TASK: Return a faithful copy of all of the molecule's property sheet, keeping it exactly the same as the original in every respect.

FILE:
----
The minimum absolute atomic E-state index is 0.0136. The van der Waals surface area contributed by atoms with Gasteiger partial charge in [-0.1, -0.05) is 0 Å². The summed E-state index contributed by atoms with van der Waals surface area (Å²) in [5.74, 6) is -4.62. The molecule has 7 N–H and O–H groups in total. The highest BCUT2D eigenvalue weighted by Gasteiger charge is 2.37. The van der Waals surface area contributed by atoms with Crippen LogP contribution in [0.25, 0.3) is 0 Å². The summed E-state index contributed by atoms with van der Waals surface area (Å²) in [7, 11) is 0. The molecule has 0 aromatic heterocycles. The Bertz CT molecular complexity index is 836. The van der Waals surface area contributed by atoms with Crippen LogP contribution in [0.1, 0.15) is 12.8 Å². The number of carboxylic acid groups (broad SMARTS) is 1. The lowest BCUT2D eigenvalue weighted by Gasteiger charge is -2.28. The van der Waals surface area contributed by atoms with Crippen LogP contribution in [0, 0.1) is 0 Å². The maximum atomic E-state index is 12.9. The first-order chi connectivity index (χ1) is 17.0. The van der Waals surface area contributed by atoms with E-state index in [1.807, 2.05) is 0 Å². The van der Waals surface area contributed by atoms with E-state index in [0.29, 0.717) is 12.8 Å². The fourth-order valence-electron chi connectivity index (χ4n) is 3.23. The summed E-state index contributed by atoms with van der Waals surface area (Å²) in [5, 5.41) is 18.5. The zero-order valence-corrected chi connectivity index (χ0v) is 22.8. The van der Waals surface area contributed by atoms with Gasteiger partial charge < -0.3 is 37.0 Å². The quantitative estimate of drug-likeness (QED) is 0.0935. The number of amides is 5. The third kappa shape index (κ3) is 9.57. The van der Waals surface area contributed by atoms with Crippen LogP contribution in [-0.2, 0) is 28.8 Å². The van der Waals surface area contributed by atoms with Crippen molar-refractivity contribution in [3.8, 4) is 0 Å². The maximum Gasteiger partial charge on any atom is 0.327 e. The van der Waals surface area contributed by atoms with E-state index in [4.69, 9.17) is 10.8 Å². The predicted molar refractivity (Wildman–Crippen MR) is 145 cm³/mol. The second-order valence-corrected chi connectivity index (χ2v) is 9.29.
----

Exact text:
The minimum absolute atomic E-state index is 0.0136. The van der Waals surface area contributed by atoms with Gasteiger partial charge in [-0.1, -0.05) is 0 Å². The summed E-state index contributed by atoms with van der Waals surface area (Å²) in [5.74, 6) is -4.62. The molecule has 7 N–H and O–H groups in total. The highest BCUT2D eigenvalue weighted by Gasteiger charge is 2.37. The van der Waals surface area contributed by atoms with Crippen LogP contribution in [0.25, 0.3) is 0 Å². The summed E-state index contributed by atoms with van der Waals surface area (Å²) in [7, 11) is 0. The molecule has 0 aromatic heterocycles. The Bertz CT molecular complexity index is 836. The van der Waals surface area contributed by atoms with Crippen LogP contribution in [0.1, 0.15) is 12.8 Å². The number of carboxylic acid groups (broad SMARTS) is 1. The lowest BCUT2D eigenvalue weighted by Gasteiger charge is -2.28. The van der Waals surface area contributed by atoms with Crippen LogP contribution in [0, 0.1) is 0 Å². The maximum atomic E-state index is 12.9. The first-order chi connectivity index (χ1) is 17.0. The van der Waals surface area contributed by atoms with E-state index in [1.807, 2.05) is 0 Å². The van der Waals surface area contributed by atoms with E-state index in [0.29, 0.717) is 12.8 Å². The fourth-order valence-electron chi connectivity index (χ4n) is 3.23. The summed E-state index contributed by atoms with van der Waals surface area (Å²) in [5, 5.41) is 18.5. The zero-order valence-corrected chi connectivity index (χ0v) is 22.8. The van der Waals surface area contributed by atoms with Gasteiger partial charge < -0.3 is 37.0 Å². The quantitative estimate of drug-likeness (QED) is 0.0935. The number of amides is 5. The third kappa shape index (κ3) is 9.57. The van der Waals surface area contributed by atoms with Crippen LogP contribution in [-0.2, 0) is 28.8 Å². The van der Waals surface area contributed by atoms with Crippen molar-refractivity contribution in [3.8, 4) is 0 Å². The maximum Gasteiger partial charge on any atom is 0.327 e. The van der Waals surface area contributed by atoms with E-state index in [4.69, 9.17) is 10.8 Å². The predicted molar refractivity (Wildman–Crippen MR) is 145 cm³/mol. The second-order valence-corrected chi connectivity index (χ2v) is 9.29.